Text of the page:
As we steamed into Dusky Sound from our anchoring position, we were greeted by cloudy and quite cold conditions. However, the scenery was spectacular as we cruised into Dusky Sound. We spotted a few rare Fiordland crested penguins porpoising adjacent to the ship. Our main activity today was a Zodiac cruise around this stunning area. Conditions were kind to us. The rain held off, and the mountains and tree-lined islands appeared quite moody with misty light and low cloud cover. After our cruise, we returned to National Geographic Orion to head further south to commence our journey to the sub-Antarctic islands.
Española is the oldest of the Galapagos Islands, located on the southeastern end of the archipelago. The islands are of volcanic origin, and they formed because of the activity of what geologists call a “hot spot.” As the Nazca Plate slides to the southeast over the volcano-producing area, new islands develop. This means that the islands towards the northwest are the youngest, and the ones on the opposite end are the oldest.
Calm seas and clear skies granted us a smooth day on the Drake Passage, or, as naturalist Maria Intxaustegi taught guests, the Mar de Hoces. Amongst other seabirds, petrels, skuas, wandering albatrosses, royal albatrosses, and black-browed albatrosses all graced us with their presence today. Naturalist Eric Guth gave an in-depth presentation on “Southern Ocean Seabirds,” including some of the unique adaptations that allow them to survive in such a challenging environment. Throughout the day, guests familiarized themselves with National Geographic Explorer. Many spent time with the staff and crew on the bridge. From here, fleeting observations of wildlife kept everyone on their toes, from occasional humpback spouts to the rare sighting of an orca pod. In between exciting viewing opportunities, a handful of lectures were held. The lectures help guests build their foundational knowledge of the area and better hone their photographic skills so they are ready to capture the best images once we reach the continent tomorrow. All and all, it’s hard to imagine a better day at sea.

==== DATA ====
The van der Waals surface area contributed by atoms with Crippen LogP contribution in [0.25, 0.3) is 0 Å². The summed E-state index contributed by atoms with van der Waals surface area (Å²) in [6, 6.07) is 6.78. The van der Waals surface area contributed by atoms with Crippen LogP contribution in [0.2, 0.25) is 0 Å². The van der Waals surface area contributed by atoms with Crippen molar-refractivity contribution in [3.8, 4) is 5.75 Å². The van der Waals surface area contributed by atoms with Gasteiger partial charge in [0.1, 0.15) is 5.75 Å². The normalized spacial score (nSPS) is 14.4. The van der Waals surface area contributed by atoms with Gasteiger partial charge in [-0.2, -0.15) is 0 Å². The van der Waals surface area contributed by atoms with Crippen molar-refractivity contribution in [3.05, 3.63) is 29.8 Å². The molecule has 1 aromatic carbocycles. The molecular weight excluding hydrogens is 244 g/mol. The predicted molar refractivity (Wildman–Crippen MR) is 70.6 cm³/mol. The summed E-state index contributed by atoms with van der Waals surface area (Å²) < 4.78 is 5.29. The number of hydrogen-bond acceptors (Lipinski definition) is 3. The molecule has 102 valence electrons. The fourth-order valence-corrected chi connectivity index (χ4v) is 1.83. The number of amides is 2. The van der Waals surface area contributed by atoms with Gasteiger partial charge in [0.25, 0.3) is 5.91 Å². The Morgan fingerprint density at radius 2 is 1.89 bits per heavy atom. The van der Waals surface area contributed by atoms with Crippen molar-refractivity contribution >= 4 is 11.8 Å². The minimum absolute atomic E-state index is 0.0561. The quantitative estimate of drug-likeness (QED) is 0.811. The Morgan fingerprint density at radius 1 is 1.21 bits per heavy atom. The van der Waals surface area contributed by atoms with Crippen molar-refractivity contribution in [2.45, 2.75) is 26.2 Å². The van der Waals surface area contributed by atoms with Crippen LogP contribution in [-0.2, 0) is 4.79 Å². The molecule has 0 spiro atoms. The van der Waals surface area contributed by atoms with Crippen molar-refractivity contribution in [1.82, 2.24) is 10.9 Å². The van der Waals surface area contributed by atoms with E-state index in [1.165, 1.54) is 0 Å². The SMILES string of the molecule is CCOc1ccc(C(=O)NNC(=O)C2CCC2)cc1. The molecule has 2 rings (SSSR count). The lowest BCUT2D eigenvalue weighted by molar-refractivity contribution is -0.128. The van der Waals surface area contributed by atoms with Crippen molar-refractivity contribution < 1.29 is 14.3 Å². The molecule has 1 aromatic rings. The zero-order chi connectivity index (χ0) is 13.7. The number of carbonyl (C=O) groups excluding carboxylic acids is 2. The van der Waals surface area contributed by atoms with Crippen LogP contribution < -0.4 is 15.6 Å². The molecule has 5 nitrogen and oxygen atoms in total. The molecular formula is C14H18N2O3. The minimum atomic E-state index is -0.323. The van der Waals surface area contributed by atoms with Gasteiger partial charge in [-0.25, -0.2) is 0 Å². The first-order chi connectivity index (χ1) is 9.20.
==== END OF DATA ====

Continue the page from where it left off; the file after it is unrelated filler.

The Drake Lake refers to times when the famed Drake Passage has incredibly calm seas with little to no wave action, a light breeze, and no rain. This is what we experienced today. We couldn’t be happier to say that both crossings on this voyage were a cake walk. Through the ship’s windows, we had sporadic fleeting glimpses of whales and dolphins. Our naturalists gave talks on historical navigation and how organisms use smell to make sense of this extreme environment. In the early afternoon, we spotted a blue whale! We slowly cruised past Cape Horn and made our way to the Beagle Channel ahead of schedule, safely arriving to the Port of Ushuaia. Thank you all so much for an unforgettable journey over these past ten days.
Santa Fe Island is located at the center of the archipelago. The island is home to unique wildlife, and it has a high percentage of endemism. We started our morning with a pre-breakfast hike to see the wonders of this place. We spotted Santa Fe land iguanas, which are unique to the site, a huge colony of sea lions, lizards, and sea turtles. We snorkeled and took tours in the glass-bottom boat in the beautiful, protected bay. During lunch, we navigated to San Cristobal, one of the oldest islands of the archipelago. We finished our spectacular week with a stroll on a white sand beach with beautiful views.